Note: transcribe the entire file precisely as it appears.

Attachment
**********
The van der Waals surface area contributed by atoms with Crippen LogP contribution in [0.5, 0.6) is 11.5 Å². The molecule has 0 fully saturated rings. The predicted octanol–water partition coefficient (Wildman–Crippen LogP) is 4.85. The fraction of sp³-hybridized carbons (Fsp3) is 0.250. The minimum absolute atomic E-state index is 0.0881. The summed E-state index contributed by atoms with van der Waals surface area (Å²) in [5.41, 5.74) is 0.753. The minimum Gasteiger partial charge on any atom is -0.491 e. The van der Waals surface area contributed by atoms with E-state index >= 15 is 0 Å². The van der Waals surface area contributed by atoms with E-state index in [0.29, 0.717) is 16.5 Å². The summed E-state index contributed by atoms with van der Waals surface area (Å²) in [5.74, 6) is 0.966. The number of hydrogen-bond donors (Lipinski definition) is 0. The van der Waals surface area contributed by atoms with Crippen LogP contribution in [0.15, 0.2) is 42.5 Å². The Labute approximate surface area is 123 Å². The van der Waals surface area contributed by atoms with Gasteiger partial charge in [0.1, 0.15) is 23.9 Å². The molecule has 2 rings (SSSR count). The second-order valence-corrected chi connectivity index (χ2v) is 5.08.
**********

The van der Waals surface area contributed by atoms with Crippen LogP contribution in [0.5, 0.6) is 11.5 Å². The molecule has 0 fully saturated rings. The predicted octanol–water partition coefficient (Wildman–Crippen LogP) is 4.85. The fraction of sp³-hybridized carbons (Fsp3) is 0.250. The minimum absolute atomic E-state index is 0.0881. The summed E-state index contributed by atoms with van der Waals surface area (Å²) in [5.41, 5.74) is 0.753. The minimum Gasteiger partial charge on any atom is -0.491 e. The van der Waals surface area contributed by atoms with E-state index >= 15 is 0 Å². The van der Waals surface area contributed by atoms with E-state index in [0.29, 0.717) is 16.5 Å². The summed E-state index contributed by atoms with van der Waals surface area (Å²) in [5.74, 6) is 0.966. The number of hydrogen-bond donors (Lipinski definition) is 0. The van der Waals surface area contributed by atoms with Crippen LogP contribution in [0.15, 0.2) is 42.5 Å². The Labute approximate surface area is 123 Å². The van der Waals surface area contributed by atoms with Gasteiger partial charge in [0.1, 0.15) is 23.9 Å². The molecule has 2 rings (SSSR count). The second-order valence-corrected chi connectivity index (χ2v) is 5.08.